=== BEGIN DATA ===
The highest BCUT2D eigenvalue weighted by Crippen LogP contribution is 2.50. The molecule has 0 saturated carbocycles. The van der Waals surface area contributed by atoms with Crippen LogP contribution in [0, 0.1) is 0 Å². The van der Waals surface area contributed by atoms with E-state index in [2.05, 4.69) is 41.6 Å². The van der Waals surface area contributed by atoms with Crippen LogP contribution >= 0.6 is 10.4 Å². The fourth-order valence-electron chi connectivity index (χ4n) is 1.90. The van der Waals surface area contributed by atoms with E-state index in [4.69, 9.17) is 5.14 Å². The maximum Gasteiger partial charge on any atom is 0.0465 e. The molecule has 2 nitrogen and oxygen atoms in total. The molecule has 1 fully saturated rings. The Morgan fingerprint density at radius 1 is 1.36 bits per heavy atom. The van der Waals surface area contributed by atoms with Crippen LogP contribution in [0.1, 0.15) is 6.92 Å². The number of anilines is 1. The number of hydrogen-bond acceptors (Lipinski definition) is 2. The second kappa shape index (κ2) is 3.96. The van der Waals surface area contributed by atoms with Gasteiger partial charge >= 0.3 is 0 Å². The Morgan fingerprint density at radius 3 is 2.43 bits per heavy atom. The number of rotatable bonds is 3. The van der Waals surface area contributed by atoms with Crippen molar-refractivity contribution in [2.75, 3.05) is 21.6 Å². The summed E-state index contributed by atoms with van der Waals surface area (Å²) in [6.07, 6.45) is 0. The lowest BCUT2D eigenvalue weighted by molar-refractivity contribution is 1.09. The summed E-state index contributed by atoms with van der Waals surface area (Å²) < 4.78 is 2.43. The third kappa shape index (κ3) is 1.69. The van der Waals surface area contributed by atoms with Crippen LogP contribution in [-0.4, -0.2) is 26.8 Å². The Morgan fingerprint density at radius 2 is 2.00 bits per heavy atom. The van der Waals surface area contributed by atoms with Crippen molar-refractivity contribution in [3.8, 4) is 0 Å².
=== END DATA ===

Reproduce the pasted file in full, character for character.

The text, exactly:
The highest BCUT2D eigenvalue weighted by Crippen LogP contribution is 2.50. The molecule has 0 saturated carbocycles. The van der Waals surface area contributed by atoms with Crippen LogP contribution in [0, 0.1) is 0 Å². The van der Waals surface area contributed by atoms with E-state index in [2.05, 4.69) is 41.6 Å². The van der Waals surface area contributed by atoms with Crippen LogP contribution >= 0.6 is 10.4 Å². The fourth-order valence-electron chi connectivity index (χ4n) is 1.90. The van der Waals surface area contributed by atoms with E-state index in [4.69, 9.17) is 5.14 Å². The maximum Gasteiger partial charge on any atom is 0.0465 e. The molecule has 2 nitrogen and oxygen atoms in total. The molecule has 1 fully saturated rings. The Morgan fingerprint density at radius 1 is 1.36 bits per heavy atom. The van der Waals surface area contributed by atoms with Crippen LogP contribution in [0.1, 0.15) is 6.92 Å². The number of anilines is 1. The number of hydrogen-bond acceptors (Lipinski definition) is 2. The second kappa shape index (κ2) is 3.96. The van der Waals surface area contributed by atoms with Gasteiger partial charge >= 0.3 is 0 Å². The Morgan fingerprint density at radius 3 is 2.43 bits per heavy atom. The number of rotatable bonds is 3. The van der Waals surface area contributed by atoms with Crippen molar-refractivity contribution in [2.75, 3.05) is 21.6 Å². The summed E-state index contributed by atoms with van der Waals surface area (Å²) in [6.07, 6.45) is 0. The lowest BCUT2D eigenvalue weighted by molar-refractivity contribution is 1.09. The summed E-state index contributed by atoms with van der Waals surface area (Å²) < 4.78 is 2.43. The third kappa shape index (κ3) is 1.69. The van der Waals surface area contributed by atoms with Crippen LogP contribution in [-0.4, -0.2) is 26.8 Å². The Morgan fingerprint density at radius 2 is 2.00 bits per heavy atom. The van der Waals surface area contributed by atoms with Crippen molar-refractivity contribution in [3.8, 4) is 0 Å².